These Halcyon Solstice Days

CandlesThere is an old Greek myth about ‘halcyon days’. The idea springs from a story about the halcyon (from the kingfisher family), about which Aristotle has this to say:

‘The halcyon breeds at the season of the winter solstice. Accordingly, when this season is marked with calm weather, the name of “halcyon days” is given to the seven days preceding, as to as many following, the solstice … The halcyon is said to take seven days for building her nest, and the other seven for laying and hatching her eggs.’

These words are from Celtic psychologist and storyteller Dr Sharon Blackie. (Read her post here.)

Sharon goes on to describe her Solstice practice of sharing stories for these dark days – seven days before December 21st and seven days after, when Earth begins her slow turn to the light. I’m adopting her idea for personal use. These cold dark days are fecund days for the human soul – days for deep discernment. I intend to honor them by setting aside intentional time each day to listen to the Earth, to the Holy, to my soul. I wonder what will emerge. Will you join me?

Let’s Stop Comparing Ourselves to Trees.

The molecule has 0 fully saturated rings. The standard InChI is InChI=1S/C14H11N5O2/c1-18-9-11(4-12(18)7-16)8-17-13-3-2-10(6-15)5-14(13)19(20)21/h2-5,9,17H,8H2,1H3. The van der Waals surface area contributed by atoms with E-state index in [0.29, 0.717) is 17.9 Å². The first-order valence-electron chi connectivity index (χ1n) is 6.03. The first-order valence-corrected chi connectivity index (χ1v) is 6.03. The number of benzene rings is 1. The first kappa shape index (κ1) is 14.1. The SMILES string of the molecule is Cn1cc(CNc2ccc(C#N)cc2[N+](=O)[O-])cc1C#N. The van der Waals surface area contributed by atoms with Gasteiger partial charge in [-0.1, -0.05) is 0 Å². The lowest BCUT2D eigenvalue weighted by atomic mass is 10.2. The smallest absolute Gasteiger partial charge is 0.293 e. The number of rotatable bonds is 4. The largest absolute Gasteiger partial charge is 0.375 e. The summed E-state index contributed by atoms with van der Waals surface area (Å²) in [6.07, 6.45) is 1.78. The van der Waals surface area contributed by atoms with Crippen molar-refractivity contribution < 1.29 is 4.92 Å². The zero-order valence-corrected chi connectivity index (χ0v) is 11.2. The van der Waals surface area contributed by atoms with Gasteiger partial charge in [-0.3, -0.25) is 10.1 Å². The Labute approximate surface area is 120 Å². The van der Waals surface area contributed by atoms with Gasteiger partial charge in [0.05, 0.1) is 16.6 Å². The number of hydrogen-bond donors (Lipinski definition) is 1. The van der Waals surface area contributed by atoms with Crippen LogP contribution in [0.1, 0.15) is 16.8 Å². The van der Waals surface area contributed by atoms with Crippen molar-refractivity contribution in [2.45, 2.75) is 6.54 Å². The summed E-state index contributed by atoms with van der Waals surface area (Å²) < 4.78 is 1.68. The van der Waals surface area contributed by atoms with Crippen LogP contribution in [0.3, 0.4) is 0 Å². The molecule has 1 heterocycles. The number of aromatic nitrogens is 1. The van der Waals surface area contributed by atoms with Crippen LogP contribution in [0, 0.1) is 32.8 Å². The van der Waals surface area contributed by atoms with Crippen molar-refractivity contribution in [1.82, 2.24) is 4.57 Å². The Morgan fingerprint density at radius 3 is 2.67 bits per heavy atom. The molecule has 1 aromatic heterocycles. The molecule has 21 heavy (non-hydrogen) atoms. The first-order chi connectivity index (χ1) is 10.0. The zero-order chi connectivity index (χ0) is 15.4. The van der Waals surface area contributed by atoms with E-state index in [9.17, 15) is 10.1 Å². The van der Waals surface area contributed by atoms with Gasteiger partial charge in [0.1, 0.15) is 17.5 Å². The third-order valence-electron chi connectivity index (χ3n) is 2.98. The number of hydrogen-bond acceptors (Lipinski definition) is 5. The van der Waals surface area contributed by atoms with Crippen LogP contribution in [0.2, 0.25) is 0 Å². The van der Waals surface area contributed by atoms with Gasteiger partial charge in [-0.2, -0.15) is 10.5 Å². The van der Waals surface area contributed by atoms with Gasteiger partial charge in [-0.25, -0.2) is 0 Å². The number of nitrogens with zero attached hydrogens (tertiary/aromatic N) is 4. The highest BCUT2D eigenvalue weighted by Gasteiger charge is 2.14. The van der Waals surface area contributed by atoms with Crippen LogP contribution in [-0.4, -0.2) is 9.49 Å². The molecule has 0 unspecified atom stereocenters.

It’s fall in the Northern Hemisphere.

You know what that means, right?

Yup, pumpkin spiced everything.

And also blog post after blog post about letting go. Relaxing into the dark. Transformation. Transition. Change. About how we should be like trees and gracefully let the dead things fall away.

I’ve been guilty of it myself. (See header image.)

And yet. We’re not trees.

Please stop comparing yourself to a tree.

Humans and trees diverged very early in life’s evolutionary journey. Humans went on to evolve a large brain, with a cerebral cortex that knows it’s housed in a body that will die, and so the mind fears. A lot.

Maybe trees have fears, too, when fall comes and they feel their dead leaves drop away. Maybe they resist, too, just like we do.

I’ve been exploring ways to navigate transitions more kindly. My kids are self-sufficient adults, so I’m transitioning from active parenting to empty nester. I’m actively exploring nature-based spirituality, so I’m transitioning from Episcopalian to who knows what. I’m an entrepreneur, so I’m transitioning from fitting into a defined job to being in charge of my own work. My body continues to age, so I’m transitioning from young-ish woman to juicy crone.

Dying and rising and doing it all over again comes pre-installed in Earthlings. All Earthlings. Trees. Rocks. Water. Ravens. Humans. Change is not optional.

I’m finding that knowing who I am, having a sense of my core identity, the essence of “me,” is helpful. Knowing and staying in touch with my heart is one key to sane cycling and changing.

Just as a tree’s identity remains when it stands bare to the winter winds, I will still be “me” when outer identitifiers (mom, teacher, Christian, young …) fall away.

My heart identity lives in my body.  It makes sense to me, then, that deeply knowing myself and living from my core starts with loving and paying attention to my body.